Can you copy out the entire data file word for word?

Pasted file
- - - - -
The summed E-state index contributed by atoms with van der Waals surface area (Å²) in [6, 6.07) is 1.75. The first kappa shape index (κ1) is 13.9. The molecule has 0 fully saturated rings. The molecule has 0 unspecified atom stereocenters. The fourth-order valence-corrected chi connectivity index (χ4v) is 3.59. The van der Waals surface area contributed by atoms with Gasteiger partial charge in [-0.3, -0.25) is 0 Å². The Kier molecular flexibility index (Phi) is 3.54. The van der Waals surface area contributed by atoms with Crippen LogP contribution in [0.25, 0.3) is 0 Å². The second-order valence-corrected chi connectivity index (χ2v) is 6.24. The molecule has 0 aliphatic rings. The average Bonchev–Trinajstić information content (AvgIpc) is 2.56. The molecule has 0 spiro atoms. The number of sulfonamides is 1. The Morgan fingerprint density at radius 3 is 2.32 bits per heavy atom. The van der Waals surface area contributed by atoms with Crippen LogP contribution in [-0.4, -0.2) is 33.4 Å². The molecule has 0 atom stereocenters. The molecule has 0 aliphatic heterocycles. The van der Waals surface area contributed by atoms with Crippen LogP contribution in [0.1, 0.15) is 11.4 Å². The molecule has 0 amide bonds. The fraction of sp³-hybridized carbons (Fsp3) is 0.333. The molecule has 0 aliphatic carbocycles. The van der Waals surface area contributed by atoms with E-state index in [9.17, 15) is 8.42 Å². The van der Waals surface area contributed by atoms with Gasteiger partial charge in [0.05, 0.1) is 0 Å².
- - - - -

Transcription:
The summed E-state index contributed by atoms with van der Waals surface area (Å²) in [6, 6.07) is 1.75. The first kappa shape index (κ1) is 13.9. The molecule has 0 fully saturated rings. The molecule has 0 unspecified atom stereocenters. The fourth-order valence-corrected chi connectivity index (χ4v) is 3.59. The van der Waals surface area contributed by atoms with Gasteiger partial charge in [-0.3, -0.25) is 0 Å². The Kier molecular flexibility index (Phi) is 3.54. The van der Waals surface area contributed by atoms with Crippen LogP contribution in [0.25, 0.3) is 0 Å². The second-order valence-corrected chi connectivity index (χ2v) is 6.24. The molecule has 0 aliphatic rings. The average Bonchev–Trinajstić information content (AvgIpc) is 2.56. The molecule has 0 spiro atoms. The number of sulfonamides is 1. The Morgan fingerprint density at radius 3 is 2.32 bits per heavy atom. The van der Waals surface area contributed by atoms with Crippen LogP contribution in [-0.4, -0.2) is 33.4 Å². The molecule has 0 atom stereocenters. The molecule has 0 aliphatic heterocycles. The van der Waals surface area contributed by atoms with Crippen LogP contribution in [0.1, 0.15) is 11.4 Å². The molecule has 0 amide bonds. The fraction of sp³-hybridized carbons (Fsp3) is 0.333. The molecule has 0 aliphatic carbocycles. The van der Waals surface area contributed by atoms with E-state index in [9.17, 15) is 8.42 Å². The van der Waals surface area contributed by atoms with Gasteiger partial charge in [0.05, 0.1) is 0 Å².